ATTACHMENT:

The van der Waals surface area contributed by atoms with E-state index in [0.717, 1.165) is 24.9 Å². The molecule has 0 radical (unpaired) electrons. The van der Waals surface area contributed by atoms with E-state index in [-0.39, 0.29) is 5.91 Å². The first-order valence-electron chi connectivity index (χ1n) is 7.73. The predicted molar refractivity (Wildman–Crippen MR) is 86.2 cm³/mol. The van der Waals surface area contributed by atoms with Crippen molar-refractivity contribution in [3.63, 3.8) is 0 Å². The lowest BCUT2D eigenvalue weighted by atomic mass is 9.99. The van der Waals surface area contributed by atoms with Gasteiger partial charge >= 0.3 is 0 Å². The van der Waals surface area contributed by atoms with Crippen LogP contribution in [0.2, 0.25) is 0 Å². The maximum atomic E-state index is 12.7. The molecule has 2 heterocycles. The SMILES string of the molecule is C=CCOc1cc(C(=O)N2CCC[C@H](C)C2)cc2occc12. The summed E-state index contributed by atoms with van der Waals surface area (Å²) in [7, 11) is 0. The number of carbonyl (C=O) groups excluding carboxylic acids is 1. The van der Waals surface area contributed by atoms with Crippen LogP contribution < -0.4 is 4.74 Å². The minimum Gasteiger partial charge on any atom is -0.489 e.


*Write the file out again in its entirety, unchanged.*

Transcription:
The van der Waals surface area contributed by atoms with E-state index in [0.717, 1.165) is 24.9 Å². The molecule has 0 radical (unpaired) electrons. The van der Waals surface area contributed by atoms with E-state index in [-0.39, 0.29) is 5.91 Å². The first-order valence-electron chi connectivity index (χ1n) is 7.73. The predicted molar refractivity (Wildman–Crippen MR) is 86.2 cm³/mol. The van der Waals surface area contributed by atoms with Crippen molar-refractivity contribution in [3.63, 3.8) is 0 Å². The lowest BCUT2D eigenvalue weighted by atomic mass is 9.99. The van der Waals surface area contributed by atoms with Gasteiger partial charge >= 0.3 is 0 Å². The van der Waals surface area contributed by atoms with Crippen LogP contribution in [0.2, 0.25) is 0 Å². The maximum atomic E-state index is 12.7. The molecule has 2 heterocycles. The SMILES string of the molecule is C=CCOc1cc(C(=O)N2CCC[C@H](C)C2)cc2occc12. The summed E-state index contributed by atoms with van der Waals surface area (Å²) in [7, 11) is 0. The number of carbonyl (C=O) groups excluding carboxylic acids is 1. The van der Waals surface area contributed by atoms with Crippen LogP contribution < -0.4 is 4.74 Å². The minimum Gasteiger partial charge on any atom is -0.489 e.